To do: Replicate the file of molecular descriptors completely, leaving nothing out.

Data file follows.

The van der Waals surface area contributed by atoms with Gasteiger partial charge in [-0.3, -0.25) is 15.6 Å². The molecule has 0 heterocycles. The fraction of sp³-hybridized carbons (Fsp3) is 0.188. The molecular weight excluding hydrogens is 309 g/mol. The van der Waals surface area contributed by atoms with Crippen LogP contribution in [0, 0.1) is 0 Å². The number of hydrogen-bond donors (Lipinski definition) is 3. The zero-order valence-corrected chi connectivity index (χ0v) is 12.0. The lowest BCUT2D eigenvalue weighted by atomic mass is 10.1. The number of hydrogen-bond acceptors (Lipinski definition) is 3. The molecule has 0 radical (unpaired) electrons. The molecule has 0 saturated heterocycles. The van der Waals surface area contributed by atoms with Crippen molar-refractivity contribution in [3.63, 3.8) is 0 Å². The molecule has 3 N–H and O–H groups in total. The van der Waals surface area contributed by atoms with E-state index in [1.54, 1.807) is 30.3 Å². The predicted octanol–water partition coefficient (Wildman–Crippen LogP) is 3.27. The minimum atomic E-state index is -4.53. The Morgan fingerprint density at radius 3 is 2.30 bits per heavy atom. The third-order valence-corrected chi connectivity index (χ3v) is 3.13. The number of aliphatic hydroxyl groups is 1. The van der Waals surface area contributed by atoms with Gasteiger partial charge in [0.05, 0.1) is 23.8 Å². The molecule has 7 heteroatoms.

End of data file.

The van der Waals surface area contributed by atoms with Gasteiger partial charge in [-0.3, -0.25) is 15.6 Å². The molecule has 0 heterocycles. The fraction of sp³-hybridized carbons (Fsp3) is 0.188. The molecular weight excluding hydrogens is 309 g/mol. The van der Waals surface area contributed by atoms with Crippen LogP contribution in [0, 0.1) is 0 Å². The number of hydrogen-bond donors (Lipinski definition) is 3. The zero-order valence-corrected chi connectivity index (χ0v) is 12.0. The lowest BCUT2D eigenvalue weighted by atomic mass is 10.1. The number of hydrogen-bond acceptors (Lipinski definition) is 3. The molecule has 0 radical (unpaired) electrons. The molecule has 0 saturated heterocycles. The van der Waals surface area contributed by atoms with Crippen molar-refractivity contribution in [3.63, 3.8) is 0 Å². The molecule has 3 N–H and O–H groups in total. The van der Waals surface area contributed by atoms with E-state index in [1.54, 1.807) is 30.3 Å². The predicted octanol–water partition coefficient (Wildman–Crippen LogP) is 3.27. The minimum atomic E-state index is -4.53. The Morgan fingerprint density at radius 3 is 2.30 bits per heavy atom. The third-order valence-corrected chi connectivity index (χ3v) is 3.13. The number of aliphatic hydroxyl groups is 1. The van der Waals surface area contributed by atoms with Gasteiger partial charge in [0.05, 0.1) is 23.8 Å². The molecule has 7 heteroatoms.